I recently posted an article to the urbandiner.ca website on the subject of the legumes (“Beans, beans, the magical fruit?“), in part taken from a chapter of my upcoming book “Food As Medicine” The Theory and Practice of Food”. In the last part of my blog I discuss the issue of the vegan protein powders that seem all the rage these days. I have spent some time on medline researching these ingredients, chief among them being pea protein isolate. If you do a google search on it, most of the “information” is marketing, about how it’s well-tolerated, well-digested and hypoallergenic. But is it really?
Looking on medline however there is very little research to back up any of these claims. There is one chemical study which suggests that it might be suitable for infant formula, and another short trial in non-anemic healthy women, but nothing much else. With regard to the last trial, it’s important to point out that many vegans are in fact iron-deficient, despite the fact that their diet might otherwise contain sufficient iron, so it is difficult to say if this data has any significance for the intended user.
Far from being a whole food, pea protein isolate is a highly purified chemical extract, dramatically increasing the protein content of the unprocessed pea (around 10-15%) to upwards of 90% in the isolate. Part of the processing involves treating the extract with fungal-phytase to digest the phytic acid, a chemical that binds up minerals and impairs their absorption. And that’s probably a good thing, since mineral status in vegans is usually impaired, increasing the risk of impaired bone mineralization and fracture. Apart from the amino acid profile of isolated pea protein however it appears that there is very little other information of what is in this product. Like many legumes peas (Pisum sativum) contain antinutrient factors, lectins and potentially allergenic substances. In one study with pigs, anti-nutrient factors in the pea protein isolate had a negative impact on growth and development. Lectins and allergenic substances have also been found in pea, but once again, there is very little information on the long-term safety and suitability of pea protein isolate, especially for people who are increasingly relying upon it as their primary source of protein.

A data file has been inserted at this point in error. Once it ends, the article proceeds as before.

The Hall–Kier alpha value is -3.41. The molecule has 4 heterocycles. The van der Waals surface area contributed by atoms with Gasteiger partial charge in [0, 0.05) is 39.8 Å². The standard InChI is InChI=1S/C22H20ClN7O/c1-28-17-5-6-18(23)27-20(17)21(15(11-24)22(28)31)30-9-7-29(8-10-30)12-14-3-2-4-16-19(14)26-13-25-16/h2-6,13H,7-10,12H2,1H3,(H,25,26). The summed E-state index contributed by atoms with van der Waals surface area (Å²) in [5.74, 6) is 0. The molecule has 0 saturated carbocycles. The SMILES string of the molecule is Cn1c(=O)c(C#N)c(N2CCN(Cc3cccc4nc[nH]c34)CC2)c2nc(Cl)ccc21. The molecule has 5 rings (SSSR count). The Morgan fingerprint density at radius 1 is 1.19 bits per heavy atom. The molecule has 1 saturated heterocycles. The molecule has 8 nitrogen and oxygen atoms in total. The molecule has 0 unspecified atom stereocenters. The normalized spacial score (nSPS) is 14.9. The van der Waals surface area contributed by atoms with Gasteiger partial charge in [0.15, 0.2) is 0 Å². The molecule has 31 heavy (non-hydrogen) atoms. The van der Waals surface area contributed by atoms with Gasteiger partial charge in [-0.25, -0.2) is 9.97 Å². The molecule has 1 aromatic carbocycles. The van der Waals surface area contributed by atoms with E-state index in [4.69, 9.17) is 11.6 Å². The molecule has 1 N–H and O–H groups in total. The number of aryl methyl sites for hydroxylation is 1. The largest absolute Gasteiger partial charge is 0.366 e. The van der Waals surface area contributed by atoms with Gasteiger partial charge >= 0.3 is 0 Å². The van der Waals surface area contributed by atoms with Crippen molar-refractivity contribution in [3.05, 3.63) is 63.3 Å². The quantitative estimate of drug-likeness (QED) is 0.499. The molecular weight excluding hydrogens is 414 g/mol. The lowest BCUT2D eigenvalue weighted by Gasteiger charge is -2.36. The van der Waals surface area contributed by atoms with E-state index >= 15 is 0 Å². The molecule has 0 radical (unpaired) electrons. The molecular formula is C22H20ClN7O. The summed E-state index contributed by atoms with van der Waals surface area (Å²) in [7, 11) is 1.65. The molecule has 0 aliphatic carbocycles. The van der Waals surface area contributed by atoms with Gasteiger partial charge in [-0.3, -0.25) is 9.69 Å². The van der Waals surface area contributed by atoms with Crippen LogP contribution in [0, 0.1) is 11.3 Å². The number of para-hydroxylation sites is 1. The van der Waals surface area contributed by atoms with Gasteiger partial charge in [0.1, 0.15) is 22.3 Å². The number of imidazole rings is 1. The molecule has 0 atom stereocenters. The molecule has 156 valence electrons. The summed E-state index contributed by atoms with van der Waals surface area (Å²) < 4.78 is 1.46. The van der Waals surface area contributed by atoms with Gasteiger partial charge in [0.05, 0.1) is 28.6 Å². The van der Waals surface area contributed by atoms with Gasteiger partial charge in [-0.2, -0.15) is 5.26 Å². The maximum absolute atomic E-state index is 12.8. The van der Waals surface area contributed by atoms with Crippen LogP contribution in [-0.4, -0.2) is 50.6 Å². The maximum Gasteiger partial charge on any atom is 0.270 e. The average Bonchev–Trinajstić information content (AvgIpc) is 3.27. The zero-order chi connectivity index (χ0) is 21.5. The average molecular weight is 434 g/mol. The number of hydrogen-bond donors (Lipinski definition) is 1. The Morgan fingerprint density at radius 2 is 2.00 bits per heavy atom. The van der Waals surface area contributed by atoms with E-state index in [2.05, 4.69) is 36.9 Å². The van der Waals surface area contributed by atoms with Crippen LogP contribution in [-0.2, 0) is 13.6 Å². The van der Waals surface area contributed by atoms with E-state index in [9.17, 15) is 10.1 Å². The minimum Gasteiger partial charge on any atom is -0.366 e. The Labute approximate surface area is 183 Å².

Personally, I am not ready to cast judgment on pea protein isolate yet, and indeed it may turn out to to be a “miracle” food supplement for vegans. But it also seems to me that this product has been brought to market without sufficient testing. I would like to see long-term feeding trials in experimental animals, or if PETA and vegans disagree, perhaps the companies that are making a good buck off these products could sponsor a trial so we can get some solid data instead of heresay and marketing.
If anyone has any solid information on this product I am all ears.